Answered prayers? Our Lady of Lourdes’ Vikings Facebook post goes viral

| January 19, 2018 | 0 Comments

Our Lady of Lourdes in Minneapolis posted this meme to Facebook following the Minnesota Vikings’ incredible final play Jan. 14 in an NFC playoff game against the New Orleans Saints. The post went viral, drawing the attention of national sports media including Sports Illustrated and ESPN. Courtesy Our Lady of Lourdes

When Julie Craven witnessed what’s been dubbed the Minnesota Vikings’ “Minneapolis Miracle,” the director of communications and strategic initiatives for Our Lady of Lourdes thought “there’s a Facebook post in there someplace.”

A Vikings season ticket holder, she was in U.S. Bank Stadium in Minneapolis when the New Orleans Saints scored with 23 seconds left in the playoff game against the Vikings Jan. 14, putting the Vikings one point behind.

“People were devastated,” she said. “People literally had their hands folded in prayer. There were grown men around us crying, and then a lot of, ‘They [the Vikings] always choke. This is always what happens in the playoffs.’ Just dejected. And people started grabbing their coats.”

Then Case Keenum threw that 61-yard pass to Stefon Diggs, who caught it and stayed inbounds and ran it to the end zone just as the game clock ran out. During the play, Craven said, “66,000 people went silent,”  but when the referees threw their arms up to indicate a touchdown, the stadium erupted into pandemonium. Strangers grabbed each other with hugs, high fives and “I love yous.”

“No one left the stadium for a half-hour after the game,” she said, noting that she attended the game with her husband, Doug, and two priest friends ­— Father Paul Treacy, pastor of Assumption in St. Paul, and Father Dan Haugan, pastor of Holy Spirit in St. Paul. “You had to high-five every person leaving the stadium,” she said.

A former vice president and director of communications at Hormel in Austin, Craven, 60, drew on her marketing experience to capitalize on the game’s incredible final seconds. On a purple background with the Vikings’ logo, she typed: “If you made any promises during the last ten seconds, Sunday Masses are at 8:30 a.m., 11 am., 7 p.m., Our Lady of Lourdes, downtown Minneapolis.” She posted it to the parish’s Facebook, Instagram and Twitter accounts.

“I thought, this is kind of fun. It’s a nice way to mix up the other content we have there [on Facebook],” Craven said. “I bet this one might even get 1,000 ‘likes.’ Wouldn’t that be cool?”

It quickly surpassed that aspiration. Within five days, it had 10,000 shares, 1,500 comments and a 1.3 million person reach, just from Our Lady of Lourdes’ Facebook page. It’s been featured by Sports Illustrated, ESPN and Reddit, and several other local and national media outlets. Noted Sports Illustrated in its online piece: “It seems fair to ask people who prayed for a divine intervention to decide the outcome of a football game to show up to service the next week. Especially considering the game-winning play was named ‘Seven Heaven.’”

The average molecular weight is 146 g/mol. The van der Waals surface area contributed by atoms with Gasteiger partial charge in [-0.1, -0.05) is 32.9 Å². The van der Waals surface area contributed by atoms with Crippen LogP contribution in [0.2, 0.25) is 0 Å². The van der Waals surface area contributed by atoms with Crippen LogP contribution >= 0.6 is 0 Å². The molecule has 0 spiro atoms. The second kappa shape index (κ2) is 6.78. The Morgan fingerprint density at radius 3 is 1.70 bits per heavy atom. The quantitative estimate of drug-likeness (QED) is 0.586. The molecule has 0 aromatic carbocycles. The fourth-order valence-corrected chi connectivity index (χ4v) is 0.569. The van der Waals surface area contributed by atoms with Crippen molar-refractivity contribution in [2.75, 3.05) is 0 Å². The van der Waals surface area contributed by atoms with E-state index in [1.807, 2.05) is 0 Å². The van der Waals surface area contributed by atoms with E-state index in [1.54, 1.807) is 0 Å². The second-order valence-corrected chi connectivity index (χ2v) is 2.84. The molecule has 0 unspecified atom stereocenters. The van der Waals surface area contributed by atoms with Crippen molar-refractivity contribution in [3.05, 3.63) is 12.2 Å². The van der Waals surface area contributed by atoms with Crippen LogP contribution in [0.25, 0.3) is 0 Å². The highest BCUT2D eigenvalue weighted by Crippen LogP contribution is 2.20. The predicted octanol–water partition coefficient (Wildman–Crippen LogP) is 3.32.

Comments range from compliments on the clever idea (“well played”) and emojis indicating laughter to direct invitations to attend Mass. Commenter Eric Langness noted, “You might need to schedule more than 3 Masses this Sunday.”

Comments have been impressively positive, Craven said, noting that it’s easy on social media to attract people who express negativity when something is tied to the Church. But not in this case.

“It was heartening that it was treated in a respectful tongue-in-cheek way,” she said.

An Our Lady of Lourdes parishioner since 2012, Craven still doesn’t know exactly what to make of the post going viral, but she thinks and hopes it could have an evangelistic impact. “There’s an intersection … between digital [media] and evangelization and humor, and it’s just a little bit more accessible,” she said. “People want reasons to bring faith into the conversation.”

She added: “I love, love, love the fact that we can bring the Church into that tradition of fun and joy. … I love the idea of bringing our faith into the conversation.”

Father Daniel Griffith, the parish’s pastor, called the post “divinely inspired,” Craven said, and she agrees. “I think there was an opportunity here that the Spirit jumped in and said, ‘I think I could have some fun with this one.’”

As a Wisconsin native, Father Griffith is a Green Bay Packer fan, but ahead of the Jan. 14 game, he joked with his congregation at the end of Mass that since friendship is willing the good of another, and it would be good for them if the Vikings won, that he wished the team well. As for the meme, “It’s been a lot of fun. It’s totally out of the blue. It’s very exciting,” he said.

“Our community at Lourdes, we take the faith seriously, but we don’t take ourselves too seriously, and we like to have a good time,” he said.

He noted that extraordinariness of the final play and the national hype around the Vikings’ potential to be the first NFL team to play in a Super Bowl in its own stadium created “a perfect mix of elements” for the post to go viral.

Father Griffith said he hopes the post inspires Catholics who have been away from the Church to check out Our Lady of Lourdes or another Catholic church.

“Maybe it’s a door that’s cracked open,” he said.

The Catholic Cemeteries also created its own Vikings-related quip Jan. 18. “The only Eagles we want to see soar on Sunday are flying over the chapel mausoleum at Resurrection Cemetery,” with a photo of just that: an American Bald Eagle flying over Resurrection’s mausoleum. The Catholic Cemeteries oversees five Catholic cemeteries in the Twin Cities. The Vikings square off against the Philadelphia Eagles Jan. 21 in Philadelphia for the NFC championship.

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